While the program does keep track of the student's progress with diagram activities and quizzes, it gives rubrics to aid parents in correcting their own student's writing assignments. Parents can also go in to their parent side of the program and edit the rubrics. The program does not give a grade - that is left up to the parents.
Course Evaluation: At any time while a student is logged in, they can click on their progress reports and get a feel for how they are doing with the course. Parents also have an administrator side of the program where they can evaluate the progress of their students. The program allows repetition of course materials to achieve mastery. Progress reports use a series of arrows to illustrate how successful a student has been with their work.
I am including two separate "compasses" here to illustrate progress of two courses. The first one shows a shorter arrow and color bar, which shows the need for improvement in the AP Government course.
The second compass shows a longer arrow and a fully colored bar, which illustrates almost complete mastery of the subject matter so far in the Nutrition course:
About the AP courses: The AP courses are designed to refresh a high school student over an entire subject that they have already completed, and prepare them to take the AP test in that particular subject. We looked extensively at the AP American Government course, since Laura is currently taking that course, and could possibly take the AP test for it.
The AP Government course begins with a detailed explanation of the AP test itself, going over how many questions are covered in each section, what types of questions will be on the test, and giving test taking strategies for the test itself. It is a very thorough dissertation preparing the student for the AP test, and leaving no surprises as to what they can expect when taking it.
The next section of the course is in two parts, and each one is called "30 in 30". It is a thirty minute video lesson (with the corresponding transcript) that essentially covers all the main topics in a typical American government course, and summarizes all the areas a student will need to know to get a high mark on the AP Government test. There is a total of one hour of lesson time, and plenty of vocabulary lists, diagram activities, and written assignments to make this course last several weeks. Motivated students could probably work through the entire course in several days.
Here is a screen shot of the AP Government lesson:
I would like to discuss a few things you will see on this screen shot above, that are great assets to this program. First of all, there is a white window below the video. Students can type notes on this white board during the lesson, and then "save" their notes to their "locker". This will give them full access later on to all the notes they took. This can be used to highlight things they didn't know, or perhaps areas that they found confusing and wanted to go back and study later. There is also buttons to choose "Print full" which allows the student to print an entire copy of the written lesson. "Print work" allows them to print out the notes they recorded on the white board.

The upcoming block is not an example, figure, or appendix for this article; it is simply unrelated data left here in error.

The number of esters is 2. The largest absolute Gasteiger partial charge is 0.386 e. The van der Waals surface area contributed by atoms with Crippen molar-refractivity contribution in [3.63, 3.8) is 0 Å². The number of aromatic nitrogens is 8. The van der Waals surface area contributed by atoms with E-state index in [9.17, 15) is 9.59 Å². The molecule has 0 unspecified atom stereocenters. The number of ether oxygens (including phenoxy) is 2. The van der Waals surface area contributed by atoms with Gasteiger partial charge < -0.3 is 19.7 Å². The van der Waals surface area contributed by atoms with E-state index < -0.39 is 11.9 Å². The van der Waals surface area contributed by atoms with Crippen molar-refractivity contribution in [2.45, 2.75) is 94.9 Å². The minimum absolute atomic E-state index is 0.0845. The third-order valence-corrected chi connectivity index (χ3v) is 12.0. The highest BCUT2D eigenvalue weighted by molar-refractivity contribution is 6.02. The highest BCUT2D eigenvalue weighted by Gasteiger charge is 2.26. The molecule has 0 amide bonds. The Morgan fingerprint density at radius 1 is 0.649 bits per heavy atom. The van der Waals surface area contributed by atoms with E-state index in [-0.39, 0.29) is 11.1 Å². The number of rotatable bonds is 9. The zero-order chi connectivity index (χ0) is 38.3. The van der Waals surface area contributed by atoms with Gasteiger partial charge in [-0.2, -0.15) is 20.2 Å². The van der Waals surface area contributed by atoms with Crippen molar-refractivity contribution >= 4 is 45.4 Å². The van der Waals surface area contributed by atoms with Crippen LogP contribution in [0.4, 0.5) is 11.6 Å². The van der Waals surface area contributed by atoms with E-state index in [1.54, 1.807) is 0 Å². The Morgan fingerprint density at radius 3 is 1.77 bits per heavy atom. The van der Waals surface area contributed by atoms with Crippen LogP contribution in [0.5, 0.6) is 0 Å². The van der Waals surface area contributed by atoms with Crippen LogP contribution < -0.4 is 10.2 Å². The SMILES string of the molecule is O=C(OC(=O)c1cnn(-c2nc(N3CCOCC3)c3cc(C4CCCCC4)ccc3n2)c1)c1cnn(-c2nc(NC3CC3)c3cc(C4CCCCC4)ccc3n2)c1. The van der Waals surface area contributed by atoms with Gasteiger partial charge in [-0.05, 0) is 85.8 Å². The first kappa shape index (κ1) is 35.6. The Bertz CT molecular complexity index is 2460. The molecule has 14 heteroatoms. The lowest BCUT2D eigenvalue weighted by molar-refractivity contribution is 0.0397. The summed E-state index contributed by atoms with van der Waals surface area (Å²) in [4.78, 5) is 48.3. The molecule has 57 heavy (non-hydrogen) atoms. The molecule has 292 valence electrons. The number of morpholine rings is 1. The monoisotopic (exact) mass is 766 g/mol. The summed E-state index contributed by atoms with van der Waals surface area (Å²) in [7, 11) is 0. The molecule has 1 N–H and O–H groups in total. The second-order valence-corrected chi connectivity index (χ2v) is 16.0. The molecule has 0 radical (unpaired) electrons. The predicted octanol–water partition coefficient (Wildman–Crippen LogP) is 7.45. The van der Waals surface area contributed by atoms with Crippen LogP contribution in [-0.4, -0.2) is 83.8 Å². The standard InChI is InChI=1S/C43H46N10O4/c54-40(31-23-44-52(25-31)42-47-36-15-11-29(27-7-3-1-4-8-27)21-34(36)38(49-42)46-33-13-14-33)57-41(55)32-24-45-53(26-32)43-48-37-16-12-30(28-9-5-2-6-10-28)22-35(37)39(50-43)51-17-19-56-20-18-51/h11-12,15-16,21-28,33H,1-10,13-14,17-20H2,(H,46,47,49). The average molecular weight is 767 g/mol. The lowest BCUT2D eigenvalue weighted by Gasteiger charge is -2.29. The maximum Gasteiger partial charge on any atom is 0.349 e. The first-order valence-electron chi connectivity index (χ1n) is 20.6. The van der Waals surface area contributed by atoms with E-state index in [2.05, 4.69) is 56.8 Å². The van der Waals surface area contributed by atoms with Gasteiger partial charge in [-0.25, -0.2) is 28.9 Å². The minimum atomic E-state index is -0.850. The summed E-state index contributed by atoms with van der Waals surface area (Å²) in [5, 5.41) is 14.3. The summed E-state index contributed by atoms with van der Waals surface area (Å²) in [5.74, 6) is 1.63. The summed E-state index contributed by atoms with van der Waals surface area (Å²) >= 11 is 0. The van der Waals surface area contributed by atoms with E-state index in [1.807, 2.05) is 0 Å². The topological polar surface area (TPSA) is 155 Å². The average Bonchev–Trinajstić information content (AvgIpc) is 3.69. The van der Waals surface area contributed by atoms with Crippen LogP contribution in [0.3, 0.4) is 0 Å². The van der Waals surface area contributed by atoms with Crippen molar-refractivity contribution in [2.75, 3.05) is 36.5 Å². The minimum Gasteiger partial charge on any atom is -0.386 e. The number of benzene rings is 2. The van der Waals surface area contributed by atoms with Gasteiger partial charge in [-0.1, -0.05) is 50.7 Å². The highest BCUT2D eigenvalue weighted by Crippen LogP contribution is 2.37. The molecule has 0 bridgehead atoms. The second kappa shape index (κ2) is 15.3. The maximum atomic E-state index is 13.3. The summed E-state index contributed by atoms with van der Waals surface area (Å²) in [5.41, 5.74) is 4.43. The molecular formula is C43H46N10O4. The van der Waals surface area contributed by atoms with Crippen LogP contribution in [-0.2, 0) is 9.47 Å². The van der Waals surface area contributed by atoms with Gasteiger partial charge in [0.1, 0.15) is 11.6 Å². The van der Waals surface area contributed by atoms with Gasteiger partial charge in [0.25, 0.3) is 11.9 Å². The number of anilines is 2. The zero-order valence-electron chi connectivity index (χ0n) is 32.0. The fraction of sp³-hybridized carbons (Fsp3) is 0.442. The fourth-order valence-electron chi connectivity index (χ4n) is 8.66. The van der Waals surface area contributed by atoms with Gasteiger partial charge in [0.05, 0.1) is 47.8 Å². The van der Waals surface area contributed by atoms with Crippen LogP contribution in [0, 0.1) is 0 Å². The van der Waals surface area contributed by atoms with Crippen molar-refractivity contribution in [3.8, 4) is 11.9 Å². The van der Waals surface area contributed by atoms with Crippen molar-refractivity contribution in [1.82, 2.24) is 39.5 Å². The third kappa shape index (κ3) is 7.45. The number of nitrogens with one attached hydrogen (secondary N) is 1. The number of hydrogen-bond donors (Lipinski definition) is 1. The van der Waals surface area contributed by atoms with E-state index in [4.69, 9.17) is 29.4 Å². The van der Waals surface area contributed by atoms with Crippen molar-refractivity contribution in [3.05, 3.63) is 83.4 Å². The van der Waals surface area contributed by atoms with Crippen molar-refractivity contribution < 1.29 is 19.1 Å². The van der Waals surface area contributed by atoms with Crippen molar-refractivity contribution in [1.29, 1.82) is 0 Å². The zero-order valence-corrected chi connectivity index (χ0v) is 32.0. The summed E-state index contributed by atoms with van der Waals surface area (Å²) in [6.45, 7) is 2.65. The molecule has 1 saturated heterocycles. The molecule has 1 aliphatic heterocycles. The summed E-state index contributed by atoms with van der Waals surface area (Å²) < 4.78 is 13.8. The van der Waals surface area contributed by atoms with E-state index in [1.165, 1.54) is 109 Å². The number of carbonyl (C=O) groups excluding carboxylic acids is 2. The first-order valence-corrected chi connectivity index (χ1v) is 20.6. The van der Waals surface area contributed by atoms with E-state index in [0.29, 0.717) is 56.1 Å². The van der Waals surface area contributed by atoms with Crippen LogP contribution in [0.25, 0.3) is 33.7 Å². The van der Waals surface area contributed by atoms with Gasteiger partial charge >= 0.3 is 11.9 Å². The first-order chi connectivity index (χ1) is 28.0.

Here is an example of an activity in the AP Government course:
A few other tidbits: SDA can be used on iPads! This is very helpful if a home school has multiple students using it. There are fourteen courses currently offered, including several AP test prep courses.
*Parents should note that science courses are taught from a secular perspective and do include teaching on evolutionary biology.
The bottom line - what we thought: I was very impressed with the fun and upbeat nature of the lessons, and the thorough degree of preparation offered for students that are planning to take an AP test. I think having this course for the month prior to taking the AP test would adequately help a student keep all the pertinent topics fresh in their mind, and really help them improve their scores. I think the nutrition course is a helpful supplement when coupled together with other coursework for that subject. The subject matter is comprehensive and would definitely reinforce concepts that are learned, helping to cement them down in the student's brain. This program is a great supplemental tool to enhance your home school curriculum, or perhaps round out a curriculum you are already using that does not quite feel complete.
See how other members of The Old Schoolhouse Review Crew have used this program in their home schools: